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r. 285- 305 AD; reorganized the empire into 2 parts (Easternand Western) and strengthened it; had 2 emperors and 2 juniors; tries to endChristianity with a lot of prosecutions and destroying sites of worship
the way of life characteristic of monks or nuns, in which they withdraw entirely or in part from society to devote themselves to prayer, solitude, and contemplation
A movement in the Christian church that arose first in the East in the third and fourth centuries C.E. in which first individual hermits and later organized communities of men and women (monks and nuns) separated themselves from the world to lead lives in imitation of Christ. In the West the Rule of St. Benedict (c. 480-547) became the dominant form of monasticism
Replace martyrdom to imitate Christ and to confess one's faith
-An intellectual revival of interest in ancient Greek philosophy and science and in Roman law in western Europe during the twelfth and early thirteenth centuries
-Flowering of vernacular lit and the Romanesque and Gothic styles in architecture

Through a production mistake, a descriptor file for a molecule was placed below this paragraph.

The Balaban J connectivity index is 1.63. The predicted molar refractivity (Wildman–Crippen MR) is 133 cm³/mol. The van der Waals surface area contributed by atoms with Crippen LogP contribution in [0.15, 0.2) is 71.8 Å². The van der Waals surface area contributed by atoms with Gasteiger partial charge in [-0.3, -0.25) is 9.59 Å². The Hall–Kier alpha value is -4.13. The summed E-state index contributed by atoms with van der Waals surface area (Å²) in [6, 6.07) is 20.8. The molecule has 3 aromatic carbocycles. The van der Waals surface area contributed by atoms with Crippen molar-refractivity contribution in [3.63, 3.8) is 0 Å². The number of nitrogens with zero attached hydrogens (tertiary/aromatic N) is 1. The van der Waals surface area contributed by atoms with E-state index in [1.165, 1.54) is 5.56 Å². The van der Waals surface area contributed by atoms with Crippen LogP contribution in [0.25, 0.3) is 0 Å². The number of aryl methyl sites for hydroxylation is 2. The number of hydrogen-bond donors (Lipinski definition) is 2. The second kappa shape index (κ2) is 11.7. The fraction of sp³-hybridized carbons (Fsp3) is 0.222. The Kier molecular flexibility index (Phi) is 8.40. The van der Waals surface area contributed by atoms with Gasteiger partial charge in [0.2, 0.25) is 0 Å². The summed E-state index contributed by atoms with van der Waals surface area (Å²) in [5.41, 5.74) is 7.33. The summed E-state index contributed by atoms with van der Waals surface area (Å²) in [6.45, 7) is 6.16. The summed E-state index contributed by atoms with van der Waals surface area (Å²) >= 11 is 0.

Became King of England after the Glorious Revolution.
Mary was his wife
Sparked by the dismissal of Parliament in England in 1629 by King Charles I, the war began in 1640 and ended in 1649 with the decapitation of King Charles I. The rebellion was spearheaded by the Puritan soldier Oliver Cromwell.
-Puritan supporters of parliment were called roundheads
-those who were loyal to charles were called Cavaliers
1000 BC; poor, free men; don’t really count in the beginningof the civilization; later leaders rise up to defend the poor of the city; somerepresentation in the Senate and government
146 BC; 3 wars total; between Rome and Carthage; 1st=Romans built a Navy and won conquering Sicily; 2nd= who wouldcontrol Spain, Hannibal led but Scipio defeats Hannibal; 3rd=ultimate defeat of Carthage in 146
Tiberius and GaiusGracchusà
elected tribune multiple times, ignored by Senate, creates300 men protection army, starts civil war, and looses
138- 78 BC; Marius’ rival; most successful general; declareshimself dictator for 3 years (82-79 BC)
* strong leader who helped restore order in Rome
* he got the people to name him “dictator for life”
* but people feared he was getting too powerful (like a king)
* Senate, Crassus, and Pomey turned against him because of his popularity
* Brutus assassinated him in 44BC
* had a child with Cleopatra
made up of Octavian, Mark Antony, Marcus Lepidus this group ruled soon after Caesar’s assassination in 44 B.C. Lepidus died; Octavian and Antony divided the rule of the empire, but soon engaged in civil war as well; Octavian emerged as the victor
r. 54-68 AD; was said to be ‘bad’ emperor; he was an athleteand musician; during the great fire in Rome, it’s said he was playing his fiddlewatching the city burn; blamed for the fire, so he turned blame on theChristians; killed a lot of Christians in response, such as Peter and Paul;died in 68 AD